Linzer Cookies have long been on my "one day / to do list". It was Valentine's Day when I decided to tackle them - was going to use my heart-shaped cookie cutters. Though I had quickly reviewed the recipe for ingredients, I overlooked that the dough had to be refrigerated overnight, so I made round cookies the day after Valentines...
"Linzer" is perhaps more often associated with Linzer Torte - a crust that includes nuts, a jam filling and a lattice top. Like many European classics, the recipe dates back hundreds of years. The ingredients and construction with a jam centre seem to lend themselves to "cookies", though I have no idea when that trend began. This recipe comes directly from the Neue Cuisine Cookbook distributed by the NYC Neue Galerie - the home of Gustav Klimt's "Portrait of Adele Bloch-Bauer" (known to some as "The Woman in Gold"). (You might enjoy my related blog post.)
The recipe makes a nice dough, easy to work with. Depending on how thin you roll out the dough and the size of your cookie cutter, you should get about 6 dozen cookie pieces - about 36 cookies when "sandwiched".
- as noted above, the dough is refrigerated overnight
- hazelnut flour (or other nut flour - see Notes below)
- cookie cutters - 1.5 - 2" and 3/4" for hole
- seedless raspberry jam
- bring eggs and butter to room temperature
- workspace: keep in mind that (unless you make only half the recipe) you will likely have 6 batches of 12 cookies and so will need a space to set them out and let them cool before sandwiching the cookies.
2 1/2 cups hazelnut flour
2 cups all purpose flour
1 tsp baking powder
1 tsp cinnamon
Combine and whisk together. Set aside for next step. (Prep this the day before if you wish to save time.)
2.5 sticks (10 oz) unsalted butter, softened
1.5 cups confectioners sugar
(plus more for dusting)
1 large egg
1 large egg yolk
grated zest of one half lemon
In the large bowl of an electric mixer, beat the butter with the confectioner sugar until pale and creamy about 4 minutes. Add the whole egg and then the egg yolk beating until creamy. Add the lemon zest and the flour mixture (as above) beating until incorporated about 3 minutes. Pat the dough into a thick disk and cover with plastic wrap. Refrigerate overnight.
Baking Day. Preheat the oven to 325 F. Remove the dough from the fridge and let it sit for about half an hour to make it easier to work with. Line baking sheets with parchment - note that you will have 2-3 rounds of baking.
Roll (half) the dough to 1/8" thick. Place cookie rounds on bake sheets - preparing to bake two sheets at a time - or only one at a time if you prefer. Place the rounds about 1/2" apart. No matter how many you fit on a single bake sheet, make sure the second bake sheet has the exact same number - on the second sheet, cut out 3/4" holes. The cookie hole dough can be added to the remaining dough and used for the next batch.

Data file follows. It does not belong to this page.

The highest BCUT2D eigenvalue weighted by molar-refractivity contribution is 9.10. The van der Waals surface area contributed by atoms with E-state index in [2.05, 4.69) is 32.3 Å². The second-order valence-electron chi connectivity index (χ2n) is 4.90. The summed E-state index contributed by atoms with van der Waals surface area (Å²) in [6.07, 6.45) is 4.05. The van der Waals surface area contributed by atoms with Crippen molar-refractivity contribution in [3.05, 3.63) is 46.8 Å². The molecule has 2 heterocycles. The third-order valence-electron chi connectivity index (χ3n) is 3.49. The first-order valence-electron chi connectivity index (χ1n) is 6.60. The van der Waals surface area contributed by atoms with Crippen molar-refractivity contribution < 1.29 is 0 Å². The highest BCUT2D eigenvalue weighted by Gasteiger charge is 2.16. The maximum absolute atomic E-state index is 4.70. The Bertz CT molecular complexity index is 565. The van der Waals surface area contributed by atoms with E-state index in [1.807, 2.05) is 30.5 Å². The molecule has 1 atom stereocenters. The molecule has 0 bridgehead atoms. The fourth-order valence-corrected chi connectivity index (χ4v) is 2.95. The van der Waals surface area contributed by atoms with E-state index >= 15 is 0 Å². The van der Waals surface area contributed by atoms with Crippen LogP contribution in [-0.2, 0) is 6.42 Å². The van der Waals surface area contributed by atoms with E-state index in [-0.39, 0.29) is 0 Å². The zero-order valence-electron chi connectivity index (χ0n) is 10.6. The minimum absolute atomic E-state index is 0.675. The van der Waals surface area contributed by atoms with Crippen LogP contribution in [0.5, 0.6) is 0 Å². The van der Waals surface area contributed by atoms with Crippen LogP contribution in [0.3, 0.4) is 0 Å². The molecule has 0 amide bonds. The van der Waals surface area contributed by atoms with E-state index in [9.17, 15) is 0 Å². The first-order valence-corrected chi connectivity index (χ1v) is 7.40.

Bake 10-12 minutes or until golden brown. The cookies with holes will bake faster than the others and may need to be removed sooner. Transfer the cookies and the parchment to a cooling rack and let the bake sheet cool slightly before doing the next batch(es).
1 cup seedless raspberry jam
Assembly. Once cooled, dust the cookies with the holes with icing sugar. Onto the other cookies place 3/4 - 1 tsp of seedless raspberry jam and sandwich the cookies.
Notes and Tips...
- Nut Flours - traditional Linzer torte (and cookies) uses hazelnuts (also referred to as filberts), but recipe variations also use almonds or walnuts - and I should think even pecans would work.
- Hazelnut Flour - I used almond flour the first time - good, but hazelnut flour delivers the optimal colour and flavour. Hazelnut flour / meal is not the kind of baking staple most of us have on hand, unless it's one of your gluten-free 'go to' flours - (this recipe also uses all purpose flour, so you don't end up with a gluten free cookie). My local bulk barn did not carry it, but it's part of the Bob's Red Mill product line so you may find this in a well stocked health food store. You could also order it from Nuts.com - I love that online supplier!! Worse case, you could toast whole hazelnuts, let them cool and then pulse them in a food processor until you get a fine flour-like consistency. (Adding a bit of the all purpose flour may help achieve a fine grind - avoiding the risk of ending up with a nut butter.) Note that nut flours are best kept refrigerated or in the freezer.
- Jam - raspberry seems to be traditional. I am sure I have eaten these with jam with seeds. In truth I didn't even know you could buy seedless jam (eek!). Apricot or strawberry jam can also be used - but best to blitz it to remove lumps.
- Modification - This same dough can be used to make traditional Austrian "half moon" cookies called Vanillekipferl.
- Make ahead - This cookie dough can be frozen for up to two months.
- For KB Recipe Attribution Practices please click here.
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